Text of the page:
Romanticism in Tate Britain and the Pre-Raphaelites
“The artist should not only paint what he sees before him but also what he sees within him. If he does not see anything within him, he should give up painting what he sees before him,” Caspar David Friedrich
Trying to escape the rationality of Enlightenment ideals a new attitude to life and nature emerged known as Romanticism. Romanticism embraced individuality, subjectivity, mystery and imagination. It is characterised by some of the most diverse subject matter from religion, to revolution to landscape.
The Pre-Raphaelite movement grew out of the principles that had developed from Romanticism. Pre-Raphaelite artwork are quite daring for the time – highlighting issues such as poverty, emigration, prostitution and sexual morality. Although these themes are heavily encoded with signs and symbols, which require the viewer to really concentrate and work hard to read them. Private Art Education is here to help, book the tour below to secure your place.
Get ready to experience a whirlpool of emotions as you uncover all the layers of hope, passion, love, sadness and remorse trapped in the artworks. The tour will teach you how to read the symbolism found in British 19th century art!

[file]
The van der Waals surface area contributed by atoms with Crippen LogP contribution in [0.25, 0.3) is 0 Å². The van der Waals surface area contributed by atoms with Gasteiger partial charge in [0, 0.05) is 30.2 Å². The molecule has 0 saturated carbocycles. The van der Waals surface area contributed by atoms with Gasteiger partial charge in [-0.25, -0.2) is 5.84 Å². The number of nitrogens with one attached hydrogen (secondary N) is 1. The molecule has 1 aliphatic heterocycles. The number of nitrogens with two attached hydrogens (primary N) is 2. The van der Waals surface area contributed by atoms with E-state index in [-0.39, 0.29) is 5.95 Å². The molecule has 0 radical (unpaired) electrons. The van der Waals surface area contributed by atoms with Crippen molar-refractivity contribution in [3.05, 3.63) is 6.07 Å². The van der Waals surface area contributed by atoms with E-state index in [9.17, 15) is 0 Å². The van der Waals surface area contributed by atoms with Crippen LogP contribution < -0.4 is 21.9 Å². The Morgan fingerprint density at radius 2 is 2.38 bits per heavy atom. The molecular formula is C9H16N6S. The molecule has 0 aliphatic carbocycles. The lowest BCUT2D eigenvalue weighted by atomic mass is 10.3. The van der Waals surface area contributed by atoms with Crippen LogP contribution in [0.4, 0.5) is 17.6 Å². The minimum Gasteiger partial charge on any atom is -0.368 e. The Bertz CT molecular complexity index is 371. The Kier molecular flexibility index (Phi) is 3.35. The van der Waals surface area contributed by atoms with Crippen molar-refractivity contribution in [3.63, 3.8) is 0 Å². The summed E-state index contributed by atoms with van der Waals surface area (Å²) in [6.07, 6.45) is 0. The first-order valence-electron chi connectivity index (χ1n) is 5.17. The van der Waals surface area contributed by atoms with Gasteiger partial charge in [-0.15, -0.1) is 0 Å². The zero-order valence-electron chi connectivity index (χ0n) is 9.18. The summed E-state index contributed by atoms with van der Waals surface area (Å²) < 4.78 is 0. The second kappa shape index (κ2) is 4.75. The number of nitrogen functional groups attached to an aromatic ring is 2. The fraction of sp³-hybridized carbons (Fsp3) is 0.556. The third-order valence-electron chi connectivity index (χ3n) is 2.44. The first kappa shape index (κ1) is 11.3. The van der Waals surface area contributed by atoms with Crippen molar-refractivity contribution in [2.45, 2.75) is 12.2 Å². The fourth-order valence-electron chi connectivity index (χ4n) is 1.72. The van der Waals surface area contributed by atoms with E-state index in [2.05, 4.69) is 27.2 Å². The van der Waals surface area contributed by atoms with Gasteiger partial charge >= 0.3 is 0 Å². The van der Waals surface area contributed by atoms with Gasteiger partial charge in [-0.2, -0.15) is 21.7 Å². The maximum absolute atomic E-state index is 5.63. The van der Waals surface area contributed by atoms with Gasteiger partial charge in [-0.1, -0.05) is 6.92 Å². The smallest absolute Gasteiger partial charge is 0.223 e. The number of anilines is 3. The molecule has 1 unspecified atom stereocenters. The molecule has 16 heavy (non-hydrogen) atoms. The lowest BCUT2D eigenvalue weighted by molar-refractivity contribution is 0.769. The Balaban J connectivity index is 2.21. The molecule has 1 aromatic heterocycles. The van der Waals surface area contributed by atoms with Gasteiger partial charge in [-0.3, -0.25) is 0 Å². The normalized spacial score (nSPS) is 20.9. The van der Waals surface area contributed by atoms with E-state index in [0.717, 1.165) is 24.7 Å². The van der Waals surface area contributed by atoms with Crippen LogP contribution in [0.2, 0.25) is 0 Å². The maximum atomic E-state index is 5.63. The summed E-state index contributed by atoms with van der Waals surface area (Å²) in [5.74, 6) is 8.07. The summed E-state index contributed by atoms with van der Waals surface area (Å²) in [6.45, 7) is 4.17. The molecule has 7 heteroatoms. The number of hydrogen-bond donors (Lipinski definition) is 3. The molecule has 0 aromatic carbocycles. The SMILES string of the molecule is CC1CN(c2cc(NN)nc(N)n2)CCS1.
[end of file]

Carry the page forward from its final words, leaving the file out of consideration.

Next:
Art tour 1,5 hours followed by 1-hour networking tea/coffee at the museum's cafe (drinks and food is not included).
Tuesday 17 July 2018 at 12:00 to 14:30
Saturday, 21 July 2018 at 12:00 to 14:30
Ticket price: £55 for non-members. Private Art Education members with a plus one go free!
About your art guide:
Sanela Tomlinson is a Christies Education and Glasgow University graduate. Currently undertaking a Masters at King’s College in Art and Cultural Management. She has previously worked with Christie’s, the Hunterian Museum, Art16 and is now part of the Private Art Education team. Her research interests focus on cultural diplomacy, cultural heritage, art law and art history, notably Renaissance to Modernism. As an artist herself, her unique outlook on the process of painting will make you look at artworks like never before.
Image: Millais, Ophelia, 1851